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This article may shed a little more light. The dastar has always been part of a certain type of Guriskhs in India. A bibi of ooch avasta whom I met about 20 years ago had always been wearing a dastar. Perhaps it is now because of the internet that we are becoming more aware of this particular fact. She is the only one I had known for about 10 years wearing a dastar. There are many more bibiya wearing the dastar now.

She was highly religious and told us that when they had an akhand path back there in India, they never slept and heard it all throughout. She woke up at amrit vela every single day to read sehaj path and bani. she knew a significant amount of bani off-head.

http://www.sikhanswers.com/sikh-articles-of-faith-identity/sikh-women-turban-dastaar/

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This article may shed a little more light. The dastar has always been part of a certain type of Guriskhs in India. A bibi of ooch avasta whom I met about 20 years ago had always been wearing a dastar. Perhaps it is now because of the internet that we are becoming more aware of this particular fact. She is the only one I had known for about 10 years wearing a dastar. There are many more bibiya wearing the dastar now.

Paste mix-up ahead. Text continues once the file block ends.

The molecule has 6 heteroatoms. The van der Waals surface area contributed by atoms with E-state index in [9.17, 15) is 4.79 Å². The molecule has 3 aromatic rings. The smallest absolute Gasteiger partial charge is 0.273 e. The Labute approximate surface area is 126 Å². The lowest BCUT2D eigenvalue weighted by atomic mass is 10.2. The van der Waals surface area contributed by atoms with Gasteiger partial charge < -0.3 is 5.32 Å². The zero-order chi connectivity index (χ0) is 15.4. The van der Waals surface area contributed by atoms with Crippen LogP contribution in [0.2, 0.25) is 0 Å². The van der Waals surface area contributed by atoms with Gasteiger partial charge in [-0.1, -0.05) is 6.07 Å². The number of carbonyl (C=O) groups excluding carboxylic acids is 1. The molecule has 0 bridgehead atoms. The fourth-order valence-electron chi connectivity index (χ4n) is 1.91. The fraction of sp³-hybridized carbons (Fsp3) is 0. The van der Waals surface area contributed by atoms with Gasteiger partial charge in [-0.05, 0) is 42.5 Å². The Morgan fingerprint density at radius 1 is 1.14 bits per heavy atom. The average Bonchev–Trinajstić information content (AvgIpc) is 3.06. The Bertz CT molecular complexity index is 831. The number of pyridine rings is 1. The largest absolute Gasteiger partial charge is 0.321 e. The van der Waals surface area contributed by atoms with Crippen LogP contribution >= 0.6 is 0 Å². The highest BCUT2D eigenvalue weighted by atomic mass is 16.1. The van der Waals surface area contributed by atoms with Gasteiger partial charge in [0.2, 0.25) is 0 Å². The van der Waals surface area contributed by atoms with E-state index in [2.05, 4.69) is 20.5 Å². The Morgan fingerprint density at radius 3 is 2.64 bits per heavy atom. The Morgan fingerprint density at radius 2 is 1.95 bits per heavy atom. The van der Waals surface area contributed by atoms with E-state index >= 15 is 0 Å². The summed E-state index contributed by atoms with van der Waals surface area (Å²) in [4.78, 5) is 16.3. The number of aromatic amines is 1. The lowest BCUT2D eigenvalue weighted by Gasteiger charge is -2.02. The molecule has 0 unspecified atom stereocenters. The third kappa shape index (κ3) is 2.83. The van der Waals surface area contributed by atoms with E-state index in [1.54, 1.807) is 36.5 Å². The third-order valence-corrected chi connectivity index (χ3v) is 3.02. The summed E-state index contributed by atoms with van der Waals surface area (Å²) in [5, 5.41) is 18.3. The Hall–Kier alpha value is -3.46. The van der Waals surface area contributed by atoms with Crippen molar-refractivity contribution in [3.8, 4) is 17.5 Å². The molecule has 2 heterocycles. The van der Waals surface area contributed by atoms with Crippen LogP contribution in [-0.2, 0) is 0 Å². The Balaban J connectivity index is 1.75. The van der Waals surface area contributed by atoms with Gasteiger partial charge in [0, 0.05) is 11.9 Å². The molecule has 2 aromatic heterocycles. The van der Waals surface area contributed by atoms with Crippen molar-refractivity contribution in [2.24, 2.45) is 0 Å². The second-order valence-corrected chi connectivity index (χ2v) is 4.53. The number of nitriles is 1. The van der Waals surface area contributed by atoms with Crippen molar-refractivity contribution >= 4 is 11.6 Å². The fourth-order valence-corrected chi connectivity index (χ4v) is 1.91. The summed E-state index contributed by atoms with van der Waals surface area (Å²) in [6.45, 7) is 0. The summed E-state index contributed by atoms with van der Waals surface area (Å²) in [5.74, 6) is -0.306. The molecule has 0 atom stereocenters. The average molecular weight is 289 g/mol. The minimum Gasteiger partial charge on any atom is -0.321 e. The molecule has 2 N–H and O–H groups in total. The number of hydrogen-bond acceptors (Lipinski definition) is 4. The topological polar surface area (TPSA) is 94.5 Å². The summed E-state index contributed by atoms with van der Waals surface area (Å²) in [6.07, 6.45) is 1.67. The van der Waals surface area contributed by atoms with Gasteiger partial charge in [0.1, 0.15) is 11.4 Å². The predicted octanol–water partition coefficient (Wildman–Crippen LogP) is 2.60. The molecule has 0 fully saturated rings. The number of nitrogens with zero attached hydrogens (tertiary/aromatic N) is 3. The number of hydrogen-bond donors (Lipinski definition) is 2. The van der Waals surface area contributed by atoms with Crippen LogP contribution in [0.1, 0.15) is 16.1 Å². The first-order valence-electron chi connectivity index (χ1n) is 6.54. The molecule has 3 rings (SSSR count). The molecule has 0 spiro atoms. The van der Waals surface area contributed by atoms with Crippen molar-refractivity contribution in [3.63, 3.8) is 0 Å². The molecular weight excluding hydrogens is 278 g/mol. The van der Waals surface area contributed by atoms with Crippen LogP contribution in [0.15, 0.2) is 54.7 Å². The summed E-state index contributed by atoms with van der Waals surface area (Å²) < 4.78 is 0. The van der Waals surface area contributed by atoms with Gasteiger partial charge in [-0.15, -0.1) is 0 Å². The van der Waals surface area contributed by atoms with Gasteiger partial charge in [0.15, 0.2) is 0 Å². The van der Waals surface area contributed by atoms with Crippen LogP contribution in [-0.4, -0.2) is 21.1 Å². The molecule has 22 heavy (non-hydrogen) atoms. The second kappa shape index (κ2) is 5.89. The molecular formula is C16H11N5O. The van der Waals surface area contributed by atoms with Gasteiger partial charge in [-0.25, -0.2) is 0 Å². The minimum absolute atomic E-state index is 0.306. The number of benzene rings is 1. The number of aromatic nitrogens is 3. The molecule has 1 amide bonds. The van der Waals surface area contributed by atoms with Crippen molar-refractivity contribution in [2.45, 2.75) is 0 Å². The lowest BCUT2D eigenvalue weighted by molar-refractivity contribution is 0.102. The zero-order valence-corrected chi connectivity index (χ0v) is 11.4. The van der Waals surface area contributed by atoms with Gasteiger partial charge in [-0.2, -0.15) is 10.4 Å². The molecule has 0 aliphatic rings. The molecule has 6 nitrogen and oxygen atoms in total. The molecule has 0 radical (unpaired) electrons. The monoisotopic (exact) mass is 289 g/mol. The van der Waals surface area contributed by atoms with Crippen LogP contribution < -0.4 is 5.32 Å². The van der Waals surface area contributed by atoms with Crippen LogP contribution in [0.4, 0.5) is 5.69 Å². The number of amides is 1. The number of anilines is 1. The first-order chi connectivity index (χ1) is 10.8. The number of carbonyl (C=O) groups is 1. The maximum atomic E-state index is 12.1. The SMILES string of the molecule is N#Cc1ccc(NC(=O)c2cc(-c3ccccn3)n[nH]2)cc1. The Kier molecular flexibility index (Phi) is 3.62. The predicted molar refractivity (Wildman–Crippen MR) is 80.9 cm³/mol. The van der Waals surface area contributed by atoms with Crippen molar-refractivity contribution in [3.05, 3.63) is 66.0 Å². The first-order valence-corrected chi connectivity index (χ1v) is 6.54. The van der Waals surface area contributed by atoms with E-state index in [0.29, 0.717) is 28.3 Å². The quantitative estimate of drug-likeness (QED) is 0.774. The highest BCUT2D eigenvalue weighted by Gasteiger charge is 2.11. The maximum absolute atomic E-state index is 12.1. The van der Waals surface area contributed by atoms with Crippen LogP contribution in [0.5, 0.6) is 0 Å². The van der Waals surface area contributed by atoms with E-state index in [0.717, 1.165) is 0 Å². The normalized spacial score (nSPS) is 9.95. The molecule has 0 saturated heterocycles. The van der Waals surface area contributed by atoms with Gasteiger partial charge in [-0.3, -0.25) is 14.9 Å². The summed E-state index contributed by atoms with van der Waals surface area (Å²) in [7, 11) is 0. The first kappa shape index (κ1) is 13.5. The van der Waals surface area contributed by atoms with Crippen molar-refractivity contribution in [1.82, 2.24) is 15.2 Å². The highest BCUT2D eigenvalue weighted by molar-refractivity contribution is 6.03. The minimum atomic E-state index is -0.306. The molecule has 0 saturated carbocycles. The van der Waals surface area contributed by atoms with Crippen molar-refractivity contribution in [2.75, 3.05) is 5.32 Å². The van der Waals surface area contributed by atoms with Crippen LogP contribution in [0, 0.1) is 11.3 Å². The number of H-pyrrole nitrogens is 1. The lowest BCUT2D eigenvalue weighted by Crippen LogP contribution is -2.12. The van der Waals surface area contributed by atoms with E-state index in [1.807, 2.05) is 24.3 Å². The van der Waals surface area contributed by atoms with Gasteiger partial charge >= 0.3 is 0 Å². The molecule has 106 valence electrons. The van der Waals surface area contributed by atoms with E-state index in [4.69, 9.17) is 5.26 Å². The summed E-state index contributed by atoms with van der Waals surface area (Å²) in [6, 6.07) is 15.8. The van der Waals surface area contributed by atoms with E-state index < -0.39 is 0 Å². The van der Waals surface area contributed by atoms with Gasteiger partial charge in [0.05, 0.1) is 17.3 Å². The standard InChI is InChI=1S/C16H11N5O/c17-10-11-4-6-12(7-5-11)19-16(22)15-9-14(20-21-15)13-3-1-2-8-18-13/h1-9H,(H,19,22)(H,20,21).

She was highly religious and told us that when they had an akhand path back there in India, they never slept and heard it all throughout. She woke up at amrit vela every single day to read sehaj path and bani. she knew a significant amount of bani off-head.

http://www.sikhanswers.com/sikh-articles-of-faith-identity/sikh-women-turban-dastaar/

My Mum's Nanakey were very very dharmic , and she is the one who told me that the Akal Takht had this maryada and then I checked it out . She said there were many bibian she knew from her bazurg who wore chotte dastar.

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http://www.bbc.co.uk/programmes/p03hwl0m

There r some very odd/dodgy questions asked here by nikki bedi, like "is it a myth/there proof that sikh women in history ever wore dastar?". Fitteh mooh

Govt sponsored interference to make it seem like somehow the girls are getting radicalised , remember that was the request before from GOI to create a bad feeling towards us . MissterSIngh how about actually reading history instead of jumping to false conclusions ? It was part of our history .